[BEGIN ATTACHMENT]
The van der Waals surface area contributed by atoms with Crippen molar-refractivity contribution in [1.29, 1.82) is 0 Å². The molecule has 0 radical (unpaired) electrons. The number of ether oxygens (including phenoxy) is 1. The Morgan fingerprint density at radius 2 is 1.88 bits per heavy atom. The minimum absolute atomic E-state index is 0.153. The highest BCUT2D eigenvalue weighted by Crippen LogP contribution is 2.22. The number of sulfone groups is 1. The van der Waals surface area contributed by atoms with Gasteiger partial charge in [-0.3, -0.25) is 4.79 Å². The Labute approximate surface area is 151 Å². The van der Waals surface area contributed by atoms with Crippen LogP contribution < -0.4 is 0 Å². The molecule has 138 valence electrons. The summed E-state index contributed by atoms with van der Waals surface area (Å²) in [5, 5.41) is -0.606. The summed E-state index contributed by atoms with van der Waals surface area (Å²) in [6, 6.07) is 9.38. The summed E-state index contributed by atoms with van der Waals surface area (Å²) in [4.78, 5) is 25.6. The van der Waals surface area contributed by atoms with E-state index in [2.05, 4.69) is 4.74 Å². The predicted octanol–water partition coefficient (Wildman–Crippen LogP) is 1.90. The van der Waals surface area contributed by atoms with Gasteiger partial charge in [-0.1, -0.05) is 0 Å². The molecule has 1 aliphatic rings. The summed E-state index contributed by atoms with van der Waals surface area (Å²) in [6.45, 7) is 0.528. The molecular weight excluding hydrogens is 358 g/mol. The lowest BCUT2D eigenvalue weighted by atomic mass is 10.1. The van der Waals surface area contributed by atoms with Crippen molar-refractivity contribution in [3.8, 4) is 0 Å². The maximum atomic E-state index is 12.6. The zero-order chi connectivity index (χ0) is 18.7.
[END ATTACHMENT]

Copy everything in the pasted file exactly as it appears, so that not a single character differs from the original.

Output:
The van der Waals surface area contributed by atoms with Crippen molar-refractivity contribution in [1.29, 1.82) is 0 Å². The molecule has 0 radical (unpaired) electrons. The number of ether oxygens (including phenoxy) is 1. The Morgan fingerprint density at radius 2 is 1.88 bits per heavy atom. The minimum absolute atomic E-state index is 0.153. The highest BCUT2D eigenvalue weighted by Crippen LogP contribution is 2.22. The number of sulfone groups is 1. The van der Waals surface area contributed by atoms with Gasteiger partial charge in [-0.3, -0.25) is 4.79 Å². The Labute approximate surface area is 151 Å². The van der Waals surface area contributed by atoms with Crippen LogP contribution < -0.4 is 0 Å². The molecule has 138 valence electrons. The summed E-state index contributed by atoms with van der Waals surface area (Å²) in [5, 5.41) is -0.606. The summed E-state index contributed by atoms with van der Waals surface area (Å²) in [6, 6.07) is 9.38. The summed E-state index contributed by atoms with van der Waals surface area (Å²) in [4.78, 5) is 25.6. The van der Waals surface area contributed by atoms with E-state index in [2.05, 4.69) is 4.74 Å². The predicted octanol–water partition coefficient (Wildman–Crippen LogP) is 1.90. The van der Waals surface area contributed by atoms with Gasteiger partial charge in [-0.1, -0.05) is 0 Å². The molecule has 1 aliphatic rings. The summed E-state index contributed by atoms with van der Waals surface area (Å²) in [6.45, 7) is 0.528. The molecular weight excluding hydrogens is 358 g/mol. The lowest BCUT2D eigenvalue weighted by atomic mass is 10.1. The van der Waals surface area contributed by atoms with Crippen molar-refractivity contribution in [3.8, 4) is 0 Å². The maximum atomic E-state index is 12.6. The zero-order chi connectivity index (χ0) is 18.7.